The rest of the week has been filled with lectures, techs and shooting on our own. We’re assigned directing exercises before every weekend, so I’ve spent the past two Saturdays accompanied by a camera and actors. Or in this first case; by a camera and two of my awesome roommates, Aaron and Melissa. We shot it at our own rooftop, because, heh, I didn’t yet know that rooftops were off-limits for the exercise. Woops, it won’t happen again.
The sunset and the view of Empire State made the moment pretty magical, nevertheless.
Yesterday, my classmate, Kai, and I set out for what turned into a full day of shooting in the streets of New York.
In 28° C (82°F) and air so thick of humidity you could touch it and sculpt it into little moisty airballs, we carried all the equipment by hand, twisted and turned on screws and bolts until our fingers were sore. The precious and crazy-expensive camera kicked our maternal instincts into overdrive, and for the majority of the day, everything revolved around the safety of the Sony FS100.
Our own needs, such as food, were met only by the prop-food we had to eat in each others’ scenes. (A pretzel so hard Kai almost sacrificed her teeth for my scene, and a hamburger I had to stuff in my face on camera and ended up spitting out over a railing in Central Park). But I haven’t had this much fun in a long time!
After realizing that the whole day had gone by and we still hadn’t eaten anything besides the props, we went to a restaurant on the Upper West side. After we finished our main entrées, we ordered “one cheese cake, and one chocolate mousse, please.” The waiter widened his eyes and warned us with the following sentence: “Eh, are you sure? They’re pretty big.”
We didn’t listen, and as you can see in the video below … he wasn’t joking. It was totally worth it though.
This is what happens when to former student-athletes get a sugar rush from oversized desserts:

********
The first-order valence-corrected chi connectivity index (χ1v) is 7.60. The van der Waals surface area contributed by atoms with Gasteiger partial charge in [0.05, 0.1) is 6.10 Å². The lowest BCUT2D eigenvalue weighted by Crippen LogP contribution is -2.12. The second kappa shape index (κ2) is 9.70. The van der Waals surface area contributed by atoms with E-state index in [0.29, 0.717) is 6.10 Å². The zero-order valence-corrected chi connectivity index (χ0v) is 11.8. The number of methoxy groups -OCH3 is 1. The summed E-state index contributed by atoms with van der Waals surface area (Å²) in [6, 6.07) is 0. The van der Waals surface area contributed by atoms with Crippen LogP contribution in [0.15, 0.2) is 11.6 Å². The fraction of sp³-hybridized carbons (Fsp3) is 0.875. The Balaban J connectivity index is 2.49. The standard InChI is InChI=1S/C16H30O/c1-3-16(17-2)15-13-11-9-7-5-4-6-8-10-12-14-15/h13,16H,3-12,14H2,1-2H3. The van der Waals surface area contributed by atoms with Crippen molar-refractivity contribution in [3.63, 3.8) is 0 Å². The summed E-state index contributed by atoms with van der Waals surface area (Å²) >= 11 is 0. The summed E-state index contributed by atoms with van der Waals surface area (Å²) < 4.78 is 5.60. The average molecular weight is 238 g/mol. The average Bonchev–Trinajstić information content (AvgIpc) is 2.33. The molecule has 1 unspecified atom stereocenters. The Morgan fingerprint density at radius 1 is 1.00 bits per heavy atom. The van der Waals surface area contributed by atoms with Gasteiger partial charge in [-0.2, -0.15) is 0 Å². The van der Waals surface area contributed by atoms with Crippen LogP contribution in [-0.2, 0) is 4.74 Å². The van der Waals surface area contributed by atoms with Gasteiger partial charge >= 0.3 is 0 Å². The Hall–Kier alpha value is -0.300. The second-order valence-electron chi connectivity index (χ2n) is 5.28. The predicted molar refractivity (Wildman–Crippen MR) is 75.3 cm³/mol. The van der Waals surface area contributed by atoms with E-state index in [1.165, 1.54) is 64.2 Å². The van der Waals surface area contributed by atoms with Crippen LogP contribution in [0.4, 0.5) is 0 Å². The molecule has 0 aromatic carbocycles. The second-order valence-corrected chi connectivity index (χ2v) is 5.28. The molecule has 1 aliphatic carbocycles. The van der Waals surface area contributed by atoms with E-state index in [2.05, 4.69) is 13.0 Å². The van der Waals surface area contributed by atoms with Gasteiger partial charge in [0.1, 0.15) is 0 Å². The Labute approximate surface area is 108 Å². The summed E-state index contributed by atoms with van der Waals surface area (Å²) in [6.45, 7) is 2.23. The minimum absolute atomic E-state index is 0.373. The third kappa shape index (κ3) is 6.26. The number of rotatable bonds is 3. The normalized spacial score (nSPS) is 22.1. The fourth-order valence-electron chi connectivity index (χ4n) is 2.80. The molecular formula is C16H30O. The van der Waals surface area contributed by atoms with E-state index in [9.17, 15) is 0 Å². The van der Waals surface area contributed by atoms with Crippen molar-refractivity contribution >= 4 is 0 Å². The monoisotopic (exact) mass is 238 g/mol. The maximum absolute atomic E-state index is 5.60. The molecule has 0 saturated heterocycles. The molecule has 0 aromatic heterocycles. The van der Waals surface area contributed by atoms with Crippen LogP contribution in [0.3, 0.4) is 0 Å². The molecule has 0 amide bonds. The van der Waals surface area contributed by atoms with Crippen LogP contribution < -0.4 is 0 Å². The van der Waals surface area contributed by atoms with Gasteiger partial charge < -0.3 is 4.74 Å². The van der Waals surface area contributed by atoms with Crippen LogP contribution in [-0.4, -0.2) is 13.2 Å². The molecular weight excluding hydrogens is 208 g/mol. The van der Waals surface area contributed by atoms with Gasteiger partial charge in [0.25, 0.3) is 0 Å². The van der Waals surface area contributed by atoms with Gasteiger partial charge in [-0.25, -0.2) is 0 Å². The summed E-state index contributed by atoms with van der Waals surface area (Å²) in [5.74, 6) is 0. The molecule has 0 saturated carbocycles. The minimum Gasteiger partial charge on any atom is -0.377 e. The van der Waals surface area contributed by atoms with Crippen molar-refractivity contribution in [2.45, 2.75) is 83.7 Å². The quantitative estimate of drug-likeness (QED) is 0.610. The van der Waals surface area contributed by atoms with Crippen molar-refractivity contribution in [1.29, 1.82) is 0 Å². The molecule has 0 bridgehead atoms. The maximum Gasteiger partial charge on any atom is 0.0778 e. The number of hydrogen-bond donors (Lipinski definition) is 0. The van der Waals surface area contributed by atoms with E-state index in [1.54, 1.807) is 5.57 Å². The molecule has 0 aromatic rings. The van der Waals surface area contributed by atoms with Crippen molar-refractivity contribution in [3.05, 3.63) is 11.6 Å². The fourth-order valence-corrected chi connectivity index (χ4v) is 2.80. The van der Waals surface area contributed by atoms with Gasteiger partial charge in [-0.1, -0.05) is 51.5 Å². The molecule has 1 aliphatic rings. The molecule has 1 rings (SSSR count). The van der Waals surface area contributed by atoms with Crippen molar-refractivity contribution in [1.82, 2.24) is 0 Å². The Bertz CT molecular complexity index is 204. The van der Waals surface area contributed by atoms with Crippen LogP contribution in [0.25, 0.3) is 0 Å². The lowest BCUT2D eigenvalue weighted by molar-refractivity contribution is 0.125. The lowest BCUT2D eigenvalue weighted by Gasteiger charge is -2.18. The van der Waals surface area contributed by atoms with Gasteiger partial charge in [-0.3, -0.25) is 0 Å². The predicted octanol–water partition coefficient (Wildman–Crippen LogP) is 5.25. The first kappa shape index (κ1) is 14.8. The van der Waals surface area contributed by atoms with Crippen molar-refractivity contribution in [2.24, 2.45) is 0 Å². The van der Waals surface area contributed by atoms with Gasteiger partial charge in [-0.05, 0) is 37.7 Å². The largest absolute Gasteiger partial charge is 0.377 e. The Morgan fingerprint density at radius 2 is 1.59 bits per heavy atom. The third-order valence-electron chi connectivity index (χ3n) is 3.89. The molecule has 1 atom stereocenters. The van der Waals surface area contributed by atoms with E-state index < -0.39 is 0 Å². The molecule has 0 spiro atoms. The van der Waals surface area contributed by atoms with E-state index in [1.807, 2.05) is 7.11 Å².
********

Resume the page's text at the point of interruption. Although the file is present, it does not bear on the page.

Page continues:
My sunglasses fell into a puddle of urine right after this, by the way. Oh, New York, New York.
This is what I learned:
– You automatically become a tourist-attraction as soon as you stand next to a big camera. I don’t know how many pictures were taken of us during the shoot.
– People don’t seem to mind having a camera within their field of vision if you tell them that you’re from NYU. Actually, you can do almost anything if you tell people you’re from NYU.
– There’s an actor on every street corner in the city. “Hey, let me know if you need an actor for a project” is a common phrase wherever you go.
– When you meet other camera crews out on the street (yes, there are quite a few), a normal conversation often starts with “What are you shooting on?”
– It’s relatively normal for people to ask “Which channel will this show be on?” or “What movie is this?”
– When you’re stuffing a burger into your face on camera, it gets kind of awkward when someone stops and sticks their head into the shot saying “I don’t know what you’re eating, but it sure looks delicious.”
I’ll try to keep the posts coming a little more frequently, I just have to figure out how to make time for it. In the meantime, please follow me on snapchat. username: Maria Lavelle
Bless you all,
Second week of film school
Some of you have requested an update, and I apologize for the delay. We finally have internet in the apartment, and I’m ready to share some of what I’ve been up to since last time.
In addition to the chaos of moving into my new “home,” I’ve spent a total of 17 hours at IKEA, caught a cold, completed my first week of classes at NYU and walked up and down so many stairs carrying furniture that my quads have regained some of the definition from my weightlifting days.
Did anyone say fourth floor with no elevator?
The apartment currently looks like a construction site, but it’ll hopefully be ready for the blog by next week.
In the meantime, let’s talk about NYU! Or Tisch, as it is referred to by the insiders; the graduate film program that I’m so incredibly thankful to be a part of.
Sometimes I have to take a moment to just breathe, feel, taste and smell it; the fact that I’m here, in New York City, at one of the world’s best film schools. It doesn’t feel like that long ago that I wrote the post about how I was going to turn down the offer due to financial issues. But God is truly good.
We’re 36 students in the class, and through these first couple of weeks we’ve gone through long sessions of orientation, camera techs, lectures, editing techs and meetings together. I feel so blessed to be surrounded by all these amazing individuals and I can’t wait to get to know them even more.
We’ve also started producing our very first short films; four-minute, black and white narrative shorts with no dialogue or music, shot outdoors with only available light — on actual film. I do not expect it to be easy, but I see it as a great way to strip away bad habits and explore what true visual storytelling is.